The Frozen ThamesBook - 2007
A groundbreaking, genre-bending new work from one of Canada’s most respected writers.
In its long history, the River Thames has frozen solid forty times. These are the stories of that frozen river.
And so opens one of the most breathtaking and original works being published this season. The Frozen Thames contains forty vignettes based on events that actually took place each time the river froze between 1142 and 1895. Like a photograph captures a moment, etching it forever on the consciousness, so does Humphreys’ achingly beautiful prose. She deftly draws us into these intimate moments, transporting us through time so that we believe ourselves observers of the events portrayed. Whether it’s Queen Matilda trying to escape her besieged castle in a snowstorm, or lovers meeting on the frozen river in the plague years; whether it’s a simple farmer persuading his oxen the ice is safe, or Queen Bess discovering the rare privacy afforded by the ice-covered Thames, the moments are fleeting and transformative for the characters — and for us, too.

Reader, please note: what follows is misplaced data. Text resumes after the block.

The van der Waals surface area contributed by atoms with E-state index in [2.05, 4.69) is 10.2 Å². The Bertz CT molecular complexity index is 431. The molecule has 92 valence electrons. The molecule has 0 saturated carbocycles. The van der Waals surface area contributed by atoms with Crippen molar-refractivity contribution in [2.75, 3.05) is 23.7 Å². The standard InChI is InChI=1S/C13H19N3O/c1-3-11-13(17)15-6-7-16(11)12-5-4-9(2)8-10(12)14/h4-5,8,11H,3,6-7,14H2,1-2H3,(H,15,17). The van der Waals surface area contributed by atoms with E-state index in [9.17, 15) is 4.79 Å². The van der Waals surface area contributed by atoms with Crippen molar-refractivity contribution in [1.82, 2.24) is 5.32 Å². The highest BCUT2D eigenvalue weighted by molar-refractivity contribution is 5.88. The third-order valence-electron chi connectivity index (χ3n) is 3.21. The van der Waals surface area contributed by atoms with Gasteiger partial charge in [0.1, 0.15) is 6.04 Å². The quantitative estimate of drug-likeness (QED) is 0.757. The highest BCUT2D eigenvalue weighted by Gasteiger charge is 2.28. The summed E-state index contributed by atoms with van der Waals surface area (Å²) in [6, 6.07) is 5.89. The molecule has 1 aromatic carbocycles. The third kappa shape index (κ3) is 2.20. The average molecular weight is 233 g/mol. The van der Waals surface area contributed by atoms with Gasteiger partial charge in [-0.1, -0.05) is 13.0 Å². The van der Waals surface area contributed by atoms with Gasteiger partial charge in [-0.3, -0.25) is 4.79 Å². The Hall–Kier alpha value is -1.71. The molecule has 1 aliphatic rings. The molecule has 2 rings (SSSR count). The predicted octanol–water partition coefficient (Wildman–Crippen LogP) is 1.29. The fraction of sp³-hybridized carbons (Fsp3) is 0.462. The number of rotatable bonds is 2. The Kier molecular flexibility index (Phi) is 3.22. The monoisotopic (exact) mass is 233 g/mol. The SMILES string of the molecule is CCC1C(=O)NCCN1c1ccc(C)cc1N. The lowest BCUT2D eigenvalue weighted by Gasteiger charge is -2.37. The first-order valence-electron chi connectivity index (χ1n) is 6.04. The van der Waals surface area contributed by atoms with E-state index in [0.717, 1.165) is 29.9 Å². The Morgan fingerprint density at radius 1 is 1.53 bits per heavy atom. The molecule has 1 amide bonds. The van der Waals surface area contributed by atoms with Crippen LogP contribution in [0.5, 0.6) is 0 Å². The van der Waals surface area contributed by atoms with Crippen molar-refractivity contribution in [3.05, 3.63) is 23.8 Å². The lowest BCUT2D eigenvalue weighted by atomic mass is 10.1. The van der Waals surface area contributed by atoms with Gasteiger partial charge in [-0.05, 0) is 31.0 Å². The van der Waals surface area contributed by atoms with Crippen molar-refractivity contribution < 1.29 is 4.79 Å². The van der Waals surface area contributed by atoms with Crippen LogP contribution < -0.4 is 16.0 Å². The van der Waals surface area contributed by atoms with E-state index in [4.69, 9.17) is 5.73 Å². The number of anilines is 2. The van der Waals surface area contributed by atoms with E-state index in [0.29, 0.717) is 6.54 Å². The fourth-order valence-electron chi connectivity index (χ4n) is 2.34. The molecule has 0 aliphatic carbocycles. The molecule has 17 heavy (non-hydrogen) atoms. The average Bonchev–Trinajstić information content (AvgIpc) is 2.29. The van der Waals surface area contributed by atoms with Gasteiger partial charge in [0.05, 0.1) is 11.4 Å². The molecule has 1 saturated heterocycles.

Stunningly designed and illustrated throughout with full-colour period art, The Frozen Thames is a triumph.
Baker & Taylor
Vividly imagines forty stories, one for each time the river Thames has frozen solid and based on actual events that occurred each time, from Queen Matilda trying to escape her besieged castle in a snowstorm, to King Henry VIII riding across the ice highway while plotting to rid himself of Anne Boleyn.
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It was strange not to see animals about. Even in the bustle of London there have always been cats and dogs. But the King has ordered all the dogs and cats within the city to be destroyed, as he fears that they are responsible for carrying the plague.
The thaw of the Thames goes just as badly as the freeze. It comes fierce and sudden, huge slabs of ice crashing through the arches of London Bridge, damaging the bridge and carrying away portions of the Frost Fair. Booths and huts, upright and unmanned on their ice floes, hurtle downstream, some with their signs still attached to the front of the structure. It is as though the people of London need reminding that the river is a wild thing and this cannot be forgotten because, if it is, the Thames will simply arch its back and throw anything off that tries to tame it.
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